Tuesday, March 08, 2005

Danger in Bolivia

There are some things you shouldn't tell your mother you are going to do until you have done them, like joining the Taliban, getting a tattoo, or mountain-biking down The World's Most Dangerous Road. The Taliban rejected my application, and I am not brave enough to get a tattoo, so a few days ago I did the mountain-biking expedition in Bolivia.

Sixteen of us plus some guides started at the top of a barren mountain pass at 4700 metres, where an icy wind was coming over the snow and making our fingers go numb. A few hours later we had ridden 64 kilometres and descended down to 1700 metres (a total descent of 3 kilometres) into lush jungle in the mountains. Most of the time the supposedly two-way road was unpaved, barely wide enough for one vehicle, and with a drop of a few hundred metres over the side awaiting those who lost concentration. The biggest danger was from the scenery. We were warned at the beginning to ignore the scenery while riding, because there was a story of a guy who was admiring the views and rode straight over the edge.

To make The World's Most Dangerous Road even more dangerous, we were riding at the tail end of the rainy season, so we spent a good hour riding through torrents of rain, turning parts of the road into mud that flicked up and covered our bodies and our faces. There had been a mud slide that morning which bulldozers were already mending but which still gave us more challenge than we needed.

At the end of the road I loitered in Coroico, a small town located in the jungle and the mountains, for a couple of days.

Some days before the bike-ride I visited a town called Copacabana on Lake Titicaca. The town has nothing to do with the song, I think. Lake Titicaca is variously labelled "The World's Highest Lake" or "The World's Highest Navigable Lake", but neither of these titles are true, which makes its claim to fame as plain as La Paz's: "A Lake". However it is interesting to see an enormous lake at almost 4000 metres. The thin air does magical diffusing stuff to the light so that sunrise and sunset are particularly impressive. Well, I can vouch for the sunset but seeing the sunrise would involve doing what I consider to be one of the worst tortures known to the human race - getting up early.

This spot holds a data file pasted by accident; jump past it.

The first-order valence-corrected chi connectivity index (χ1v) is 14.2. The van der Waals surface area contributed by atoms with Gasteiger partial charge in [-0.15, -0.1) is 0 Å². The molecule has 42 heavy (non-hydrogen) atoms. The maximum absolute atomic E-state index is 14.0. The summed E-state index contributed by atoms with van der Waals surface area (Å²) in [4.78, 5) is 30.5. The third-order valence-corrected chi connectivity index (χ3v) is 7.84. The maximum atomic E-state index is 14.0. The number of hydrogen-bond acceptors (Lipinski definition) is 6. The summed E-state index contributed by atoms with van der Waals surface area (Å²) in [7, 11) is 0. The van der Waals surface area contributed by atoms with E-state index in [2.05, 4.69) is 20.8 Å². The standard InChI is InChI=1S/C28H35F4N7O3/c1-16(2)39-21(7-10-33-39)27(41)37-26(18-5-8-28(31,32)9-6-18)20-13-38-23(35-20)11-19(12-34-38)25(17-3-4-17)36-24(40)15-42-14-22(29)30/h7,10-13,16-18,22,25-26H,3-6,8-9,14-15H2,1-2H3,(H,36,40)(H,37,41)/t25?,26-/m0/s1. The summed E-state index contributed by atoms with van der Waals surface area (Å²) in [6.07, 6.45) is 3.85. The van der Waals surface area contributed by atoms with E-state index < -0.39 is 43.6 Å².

On Lake Titicaca is an island, Isla del Sol, or Island of the Sun. This is where the gods of the Incas are supposed to have originated. I met up with a guy called Kashmir from Kanada, and we hiked from one end of the island to the other, a good 3 hours walk, always with great views towards either Bolivia or Peru. During the walk I found another reason to hate llamas. A Bolivian kid with snot all over his face blocked the path with his tethered-up llama, and wanted to charge us money so that we could take photos of his llama. I patted the llama's dirty, matted, thick wool and he reciprocated by trying to eat my shoe. It is not a shoe that I have any special sentimentality for, but nevertheless I didn't want it eaten. I pulled back, which started the llama-Steve war. He was determined not to let me cross the path, turning his back towards me and trying to kick me. Kashmir from Kanada and the enterprising Bolivian kid with snot all over his face both tried to distract the llama so I could cross but he wasn't having it. I had to clamber over the fields until I was well past him before I could get back on the path.

I spent more time than intended in Bolivia. I had a bus ticket booked to take me to Chile, but on the day before I was supposed to leave protesters blocked the roads in and out of the bus terminals with tires and rubbish. No-one was getting in and no-one was getting out. I could do nothing but pass the time, until I got word that a bus was daring to leave at 3am in the morning when the protesters were distracted with sleep or something. So I made it to Chile, where I am now.

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